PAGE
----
Lebedev is more successful, and convinces one to leave safety, only to be cold cocked by ‘Putin’, eager to kidnap the scientist for ransom!
‘Lenin’ manages to further suppress the Blue Helmets, killing another. However, as ‘Turn Six’ begins more hostiles arrive. One armed with a LAW attempted to rocket a large pocket of rescued(or kidnapped!) scientists!
A melee ensues between the two teams, as they punch, bite, and grab each other for control of the Science team. They avoided lethal weapons but many ice-packs were used afterwards!
Two Blue Helmets fire M16’s into the scrum, but land no effective hits. The LAW is efficiently suppressed by incoming fire. Vorobev is unsuccessful trying to wrestle away the lead scientist, however Shpatsky is not, and leads the scientist away from the ‘Crazy Gopniks’
Leading into ‘Turn Seven”, more hostiles arrive, and the LAW gunner manages to collect his wits enough to fire at Shpatsky, but not enough to aim well, instead ruining a jersey barrier.
‘Lenin’ returns fire, and both his and the return fire is ineffective. Both teams eventually collectively end the threat from the Blue Helmets(for now), and having moved away from each other, choose to break away with their hostages/rescued scientists.
At this point I must report the action breaks off. Both teams managed to secure a few scientists, but the Zone Rats having gotten the Lead Scientist away are the ones making a bigger payday. The interesting angle for us at the CIA is what followed…
Once the Scientists were returned to their protected bunker, they made a radio broadcast over open channels.
“Fellow Stalkers, we have made a most excellent discovery. The Duga Array need not hold us back any longer. Due to our research, which lead to an unprecedented attack from inside the Zone, we have discovered a way to ‘block’ the signals emanating from the inside of the Field. We are working on prototypes, and need a team of willing Stalkers to wield such devices. If the Duga Array, the Scorcher, could be turned off, the centre of the Zone will become open to all of us. Report to our bunker. You will be paid well.”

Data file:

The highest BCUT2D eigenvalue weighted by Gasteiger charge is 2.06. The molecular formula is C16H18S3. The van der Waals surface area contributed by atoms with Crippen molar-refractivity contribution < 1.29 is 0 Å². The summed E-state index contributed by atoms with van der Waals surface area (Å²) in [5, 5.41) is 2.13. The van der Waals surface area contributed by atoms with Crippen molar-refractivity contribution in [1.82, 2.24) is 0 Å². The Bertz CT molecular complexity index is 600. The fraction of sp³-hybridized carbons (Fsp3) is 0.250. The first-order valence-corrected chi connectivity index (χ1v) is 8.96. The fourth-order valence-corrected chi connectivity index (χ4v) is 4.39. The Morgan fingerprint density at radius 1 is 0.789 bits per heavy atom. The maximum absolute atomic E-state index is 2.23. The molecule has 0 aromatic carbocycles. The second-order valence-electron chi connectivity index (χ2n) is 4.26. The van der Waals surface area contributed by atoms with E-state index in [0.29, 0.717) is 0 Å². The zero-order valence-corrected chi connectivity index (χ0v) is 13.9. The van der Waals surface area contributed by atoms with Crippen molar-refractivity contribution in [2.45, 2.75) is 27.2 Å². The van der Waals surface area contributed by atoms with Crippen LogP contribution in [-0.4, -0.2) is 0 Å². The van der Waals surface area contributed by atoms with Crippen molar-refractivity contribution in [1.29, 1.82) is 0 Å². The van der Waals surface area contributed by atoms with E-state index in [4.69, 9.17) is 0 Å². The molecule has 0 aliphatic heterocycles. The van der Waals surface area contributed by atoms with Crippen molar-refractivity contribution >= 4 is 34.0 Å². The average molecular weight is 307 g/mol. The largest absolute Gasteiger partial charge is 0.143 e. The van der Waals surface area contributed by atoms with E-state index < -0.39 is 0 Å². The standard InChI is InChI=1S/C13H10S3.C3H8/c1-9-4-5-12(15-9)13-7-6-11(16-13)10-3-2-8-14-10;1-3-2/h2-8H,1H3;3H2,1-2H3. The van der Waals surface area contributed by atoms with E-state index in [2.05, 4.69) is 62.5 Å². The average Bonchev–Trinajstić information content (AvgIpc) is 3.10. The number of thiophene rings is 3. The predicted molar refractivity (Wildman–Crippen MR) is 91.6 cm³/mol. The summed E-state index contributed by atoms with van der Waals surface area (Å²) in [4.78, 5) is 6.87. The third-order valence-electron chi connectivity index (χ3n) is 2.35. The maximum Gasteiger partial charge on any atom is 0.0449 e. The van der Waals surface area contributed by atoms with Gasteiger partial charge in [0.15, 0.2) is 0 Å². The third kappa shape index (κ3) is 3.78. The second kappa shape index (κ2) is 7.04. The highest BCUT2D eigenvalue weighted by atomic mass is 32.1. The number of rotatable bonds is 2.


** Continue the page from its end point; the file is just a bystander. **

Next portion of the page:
I recommend dispatching a team, or funding one, immediately to make use of this discovery.
Yours, Agent Blackwell.
This battle report was an experiment in writing narratively, and may have succeeded in some ways, and failed in others. The impetus behind this was the STALKER 7 Battle Report contest, a contest I can’t see myself winning, however I hope it remains entertaining!
This was a custom scenario devised by a friend and I, to recover scientists from the field while under attack from hostile, Monolith, like forces. This is greatly inspired by the events of the STALKER video game, and may work in some ways and not in others. We had some custom rules I will go over now.
There were 5 Scientists in a bunker on the other side of the field, and the winner was the player controlling the most of them by the end of Turn 7. You could escort the scientists by moving into base contact, wrestle control away by doing a melee fight(lethal or not) or try to convince them to follow you with a Will-check.
There were two opposing squads of hostiles on the board, controlled as if they were a player. Due to Zone influence, they had 7 Will, and could get up on a 5+ for one final action before dying.
Each Turn, d3, minus what was already on the board, hostiles would arrive from the Red Forest. This ensured there was at least one hostile on the table on each side at all times.
The last hostile activated each turn had to shoot at the bunker and the scientists within, to act as an incentive to move up the table and act as a timer.
We used three Hot-Spots, using the expanded Anomaly table and any results of Bandits was rerolled when hostiles showed up.
We are not sure how well this worked, but it was a great deal of fun to play regardless. I hope you guys reading enjoy it as much as we enjoyed playing it. As always, Happy War-gaming where-ever you are, and beware, for Such is Life in the Zone!